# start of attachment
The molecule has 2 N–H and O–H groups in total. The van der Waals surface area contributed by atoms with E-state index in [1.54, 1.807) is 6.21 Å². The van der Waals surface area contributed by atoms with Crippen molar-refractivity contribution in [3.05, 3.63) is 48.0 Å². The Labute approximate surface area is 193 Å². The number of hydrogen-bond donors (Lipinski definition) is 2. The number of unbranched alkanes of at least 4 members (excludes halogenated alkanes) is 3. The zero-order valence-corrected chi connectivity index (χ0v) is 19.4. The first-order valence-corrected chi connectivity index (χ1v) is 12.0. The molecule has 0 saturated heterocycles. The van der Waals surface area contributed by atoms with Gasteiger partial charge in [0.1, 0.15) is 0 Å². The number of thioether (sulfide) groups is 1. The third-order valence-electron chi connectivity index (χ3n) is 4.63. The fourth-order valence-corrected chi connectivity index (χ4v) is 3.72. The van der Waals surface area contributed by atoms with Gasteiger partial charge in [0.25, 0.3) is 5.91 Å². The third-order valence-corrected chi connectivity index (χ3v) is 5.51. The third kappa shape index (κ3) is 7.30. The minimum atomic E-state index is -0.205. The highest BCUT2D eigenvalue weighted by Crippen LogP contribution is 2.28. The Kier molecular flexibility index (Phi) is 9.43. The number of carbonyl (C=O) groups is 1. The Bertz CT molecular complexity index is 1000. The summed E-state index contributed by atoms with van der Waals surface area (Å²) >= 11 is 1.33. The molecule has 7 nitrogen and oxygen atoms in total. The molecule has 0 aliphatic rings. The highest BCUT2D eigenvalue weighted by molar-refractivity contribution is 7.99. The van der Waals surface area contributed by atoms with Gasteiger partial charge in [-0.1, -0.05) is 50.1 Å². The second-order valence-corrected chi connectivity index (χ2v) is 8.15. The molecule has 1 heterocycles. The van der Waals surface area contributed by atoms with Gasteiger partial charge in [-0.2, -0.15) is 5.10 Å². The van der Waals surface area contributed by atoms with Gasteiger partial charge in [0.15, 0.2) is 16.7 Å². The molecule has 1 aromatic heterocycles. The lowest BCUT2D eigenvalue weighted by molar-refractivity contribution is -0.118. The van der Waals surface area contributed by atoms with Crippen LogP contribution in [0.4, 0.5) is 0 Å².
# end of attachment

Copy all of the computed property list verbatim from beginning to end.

The molecule has 2 N–H and O–H groups in total. The van der Waals surface area contributed by atoms with E-state index in [1.54, 1.807) is 6.21 Å². The van der Waals surface area contributed by atoms with Crippen molar-refractivity contribution in [3.05, 3.63) is 48.0 Å². The Labute approximate surface area is 193 Å². The number of hydrogen-bond donors (Lipinski definition) is 2. The number of unbranched alkanes of at least 4 members (excludes halogenated alkanes) is 3. The zero-order valence-corrected chi connectivity index (χ0v) is 19.4. The first-order valence-corrected chi connectivity index (χ1v) is 12.0. The molecule has 0 saturated heterocycles. The van der Waals surface area contributed by atoms with Gasteiger partial charge in [0.1, 0.15) is 0 Å². The number of thioether (sulfide) groups is 1. The third-order valence-electron chi connectivity index (χ3n) is 4.63. The fourth-order valence-corrected chi connectivity index (χ4v) is 3.72. The van der Waals surface area contributed by atoms with Gasteiger partial charge in [0.25, 0.3) is 5.91 Å². The third-order valence-corrected chi connectivity index (χ3v) is 5.51. The third kappa shape index (κ3) is 7.30. The minimum atomic E-state index is -0.205. The highest BCUT2D eigenvalue weighted by Crippen LogP contribution is 2.28. The Kier molecular flexibility index (Phi) is 9.43. The number of carbonyl (C=O) groups is 1. The Bertz CT molecular complexity index is 1000. The summed E-state index contributed by atoms with van der Waals surface area (Å²) >= 11 is 1.33. The molecule has 7 nitrogen and oxygen atoms in total. The molecule has 0 aliphatic rings. The highest BCUT2D eigenvalue weighted by molar-refractivity contribution is 7.99. The van der Waals surface area contributed by atoms with Gasteiger partial charge in [-0.1, -0.05) is 50.1 Å². The second-order valence-corrected chi connectivity index (χ2v) is 8.15. The molecule has 1 heterocycles. The van der Waals surface area contributed by atoms with Gasteiger partial charge in [-0.2, -0.15) is 5.10 Å². The van der Waals surface area contributed by atoms with Gasteiger partial charge in [0.15, 0.2) is 16.7 Å². The molecule has 1 aromatic heterocycles. The lowest BCUT2D eigenvalue weighted by molar-refractivity contribution is -0.118. The van der Waals surface area contributed by atoms with Crippen LogP contribution in [0.4, 0.5) is 0 Å².